A perennial question in regional economic development is: What drives economic performance (which can be measured by job creation or productivity or rising income and living standards)? A more recent salient question arose from the ashes of the Great Recession and, more recently, due to the COVID-19 pandemic and natural disasters: What is resilience and how do we build it? (For purposes of this article, we define resilience as a regional economy’s capacity to withstand and/or recover from an economic shock.)
Answers to these questions have been largely about regional characteristics for which there are readily available data from official government statistical agencies like the U.S. Bureau of Labor Statistics, the Bureau of Economic Analysis, the Department of Education and the Census Bureau, among others. These data are relatively easily conceptualized, measured and accessed.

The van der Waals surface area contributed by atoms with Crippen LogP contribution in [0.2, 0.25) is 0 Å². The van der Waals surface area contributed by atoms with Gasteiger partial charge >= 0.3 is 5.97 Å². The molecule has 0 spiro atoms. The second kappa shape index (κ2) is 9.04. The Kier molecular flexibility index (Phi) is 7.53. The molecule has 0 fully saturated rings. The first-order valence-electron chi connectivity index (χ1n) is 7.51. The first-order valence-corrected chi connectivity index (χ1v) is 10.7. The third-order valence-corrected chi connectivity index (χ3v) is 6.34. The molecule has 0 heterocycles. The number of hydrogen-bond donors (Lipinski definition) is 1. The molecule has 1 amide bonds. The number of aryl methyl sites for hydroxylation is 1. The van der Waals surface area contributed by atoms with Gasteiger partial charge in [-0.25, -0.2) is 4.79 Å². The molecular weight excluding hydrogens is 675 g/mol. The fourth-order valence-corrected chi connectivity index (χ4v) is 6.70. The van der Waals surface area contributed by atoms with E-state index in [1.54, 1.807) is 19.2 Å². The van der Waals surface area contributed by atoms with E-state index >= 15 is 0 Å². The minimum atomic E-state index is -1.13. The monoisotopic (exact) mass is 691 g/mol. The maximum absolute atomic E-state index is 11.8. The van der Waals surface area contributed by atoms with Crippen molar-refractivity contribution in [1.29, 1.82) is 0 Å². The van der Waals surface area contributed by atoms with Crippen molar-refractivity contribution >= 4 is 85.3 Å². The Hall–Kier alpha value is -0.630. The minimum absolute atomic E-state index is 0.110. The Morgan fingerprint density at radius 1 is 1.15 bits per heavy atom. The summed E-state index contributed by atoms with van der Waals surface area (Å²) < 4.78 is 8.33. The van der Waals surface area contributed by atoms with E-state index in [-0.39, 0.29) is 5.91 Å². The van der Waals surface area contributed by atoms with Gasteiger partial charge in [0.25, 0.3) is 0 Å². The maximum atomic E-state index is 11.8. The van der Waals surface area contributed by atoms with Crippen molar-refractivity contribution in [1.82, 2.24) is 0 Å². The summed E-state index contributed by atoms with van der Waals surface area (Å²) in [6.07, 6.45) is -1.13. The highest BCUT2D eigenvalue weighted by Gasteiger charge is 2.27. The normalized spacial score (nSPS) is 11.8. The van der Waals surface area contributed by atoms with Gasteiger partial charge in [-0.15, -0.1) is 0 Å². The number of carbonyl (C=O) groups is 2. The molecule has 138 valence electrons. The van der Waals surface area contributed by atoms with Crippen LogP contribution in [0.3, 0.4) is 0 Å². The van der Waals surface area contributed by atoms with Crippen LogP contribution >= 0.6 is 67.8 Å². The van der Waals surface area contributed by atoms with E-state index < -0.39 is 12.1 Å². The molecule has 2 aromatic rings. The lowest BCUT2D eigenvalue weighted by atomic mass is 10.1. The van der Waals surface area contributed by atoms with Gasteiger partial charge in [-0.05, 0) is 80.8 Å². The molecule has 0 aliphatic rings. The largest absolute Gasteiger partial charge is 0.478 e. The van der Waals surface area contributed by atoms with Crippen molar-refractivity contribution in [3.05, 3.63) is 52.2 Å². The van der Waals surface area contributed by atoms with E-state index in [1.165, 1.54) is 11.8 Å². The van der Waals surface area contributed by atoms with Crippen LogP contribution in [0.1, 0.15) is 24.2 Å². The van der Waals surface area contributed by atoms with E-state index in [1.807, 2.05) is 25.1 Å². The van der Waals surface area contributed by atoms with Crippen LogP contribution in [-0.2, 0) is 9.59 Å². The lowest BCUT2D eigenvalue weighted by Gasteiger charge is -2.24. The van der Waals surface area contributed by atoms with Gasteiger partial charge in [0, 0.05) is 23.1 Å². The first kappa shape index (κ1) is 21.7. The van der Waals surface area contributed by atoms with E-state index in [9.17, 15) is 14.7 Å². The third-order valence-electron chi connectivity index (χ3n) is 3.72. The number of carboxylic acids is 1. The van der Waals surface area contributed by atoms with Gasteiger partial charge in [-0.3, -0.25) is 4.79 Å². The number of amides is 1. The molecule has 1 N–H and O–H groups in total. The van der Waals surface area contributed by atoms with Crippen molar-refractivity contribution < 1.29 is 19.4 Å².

As with latent innovation or economic “dark matter” discussed in our earlier article, there are invisible relationships that can be teased out of the official data. In the case of latent innovation, one can tease out the degree of regional complexity and specialization associated with production. In the case of tightness—which we introduce here as an aggregate measure of interdependences—one can tease out relationships that exist between pairs of, say, industries or occupations. These relationships are based on two dimensions: 1) the similarity (or dissimilarity) of the entities like industries or occupations and 2) the geographic concentration or density of a pair of the entities that co-locate within a region. The operating assumption is that when a concentrated pair of industries inhabit or are co-located in a region (in our case, county), that implies that those two industries are somehow related.